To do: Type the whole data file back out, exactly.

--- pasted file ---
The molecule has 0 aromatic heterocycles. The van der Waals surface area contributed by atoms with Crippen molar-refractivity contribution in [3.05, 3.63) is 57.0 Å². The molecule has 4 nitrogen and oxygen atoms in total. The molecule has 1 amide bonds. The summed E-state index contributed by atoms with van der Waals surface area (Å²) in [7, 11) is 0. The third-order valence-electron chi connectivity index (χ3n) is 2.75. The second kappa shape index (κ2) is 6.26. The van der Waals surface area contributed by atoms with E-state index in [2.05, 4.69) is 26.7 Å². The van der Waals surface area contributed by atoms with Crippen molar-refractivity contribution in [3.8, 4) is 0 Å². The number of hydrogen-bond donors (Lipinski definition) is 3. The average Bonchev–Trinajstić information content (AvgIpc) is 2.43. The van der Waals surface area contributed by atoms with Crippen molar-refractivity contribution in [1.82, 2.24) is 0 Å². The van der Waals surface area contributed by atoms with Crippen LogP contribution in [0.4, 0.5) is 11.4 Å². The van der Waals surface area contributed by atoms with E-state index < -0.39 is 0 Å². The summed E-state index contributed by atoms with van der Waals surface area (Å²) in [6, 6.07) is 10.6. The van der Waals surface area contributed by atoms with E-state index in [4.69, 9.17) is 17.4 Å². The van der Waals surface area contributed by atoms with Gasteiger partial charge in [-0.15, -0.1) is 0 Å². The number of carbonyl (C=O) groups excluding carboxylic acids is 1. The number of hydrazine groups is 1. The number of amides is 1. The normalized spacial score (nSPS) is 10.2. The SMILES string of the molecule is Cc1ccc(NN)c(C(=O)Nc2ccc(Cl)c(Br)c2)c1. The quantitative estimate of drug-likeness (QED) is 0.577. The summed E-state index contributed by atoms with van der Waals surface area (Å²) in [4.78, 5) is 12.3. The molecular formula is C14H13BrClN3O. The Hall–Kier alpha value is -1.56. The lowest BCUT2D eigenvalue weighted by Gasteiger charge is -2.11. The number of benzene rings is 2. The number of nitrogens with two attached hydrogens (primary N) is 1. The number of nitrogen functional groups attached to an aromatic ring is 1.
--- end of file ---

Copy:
The molecule has 0 aromatic heterocycles. The van der Waals surface area contributed by atoms with Crippen molar-refractivity contribution in [3.05, 3.63) is 57.0 Å². The molecule has 4 nitrogen and oxygen atoms in total. The molecule has 1 amide bonds. The summed E-state index contributed by atoms with van der Waals surface area (Å²) in [7, 11) is 0. The third-order valence-electron chi connectivity index (χ3n) is 2.75. The second kappa shape index (κ2) is 6.26. The van der Waals surface area contributed by atoms with E-state index in [2.05, 4.69) is 26.7 Å². The van der Waals surface area contributed by atoms with Crippen molar-refractivity contribution in [3.8, 4) is 0 Å². The number of hydrogen-bond donors (Lipinski definition) is 3. The average Bonchev–Trinajstić information content (AvgIpc) is 2.43. The van der Waals surface area contributed by atoms with Crippen molar-refractivity contribution in [1.82, 2.24) is 0 Å². The van der Waals surface area contributed by atoms with Crippen LogP contribution in [0.4, 0.5) is 11.4 Å². The van der Waals surface area contributed by atoms with E-state index < -0.39 is 0 Å². The summed E-state index contributed by atoms with van der Waals surface area (Å²) in [6, 6.07) is 10.6. The van der Waals surface area contributed by atoms with E-state index in [4.69, 9.17) is 17.4 Å². The van der Waals surface area contributed by atoms with Gasteiger partial charge in [-0.15, -0.1) is 0 Å². The number of carbonyl (C=O) groups excluding carboxylic acids is 1. The number of hydrazine groups is 1. The number of amides is 1. The normalized spacial score (nSPS) is 10.2. The SMILES string of the molecule is Cc1ccc(NN)c(C(=O)Nc2ccc(Cl)c(Br)c2)c1. The quantitative estimate of drug-likeness (QED) is 0.577. The summed E-state index contributed by atoms with van der Waals surface area (Å²) in [4.78, 5) is 12.3. The molecular formula is C14H13BrClN3O. The Hall–Kier alpha value is -1.56. The lowest BCUT2D eigenvalue weighted by Gasteiger charge is -2.11. The number of benzene rings is 2. The number of nitrogens with two attached hydrogens (primary N) is 1. The number of nitrogen functional groups attached to an aromatic ring is 1.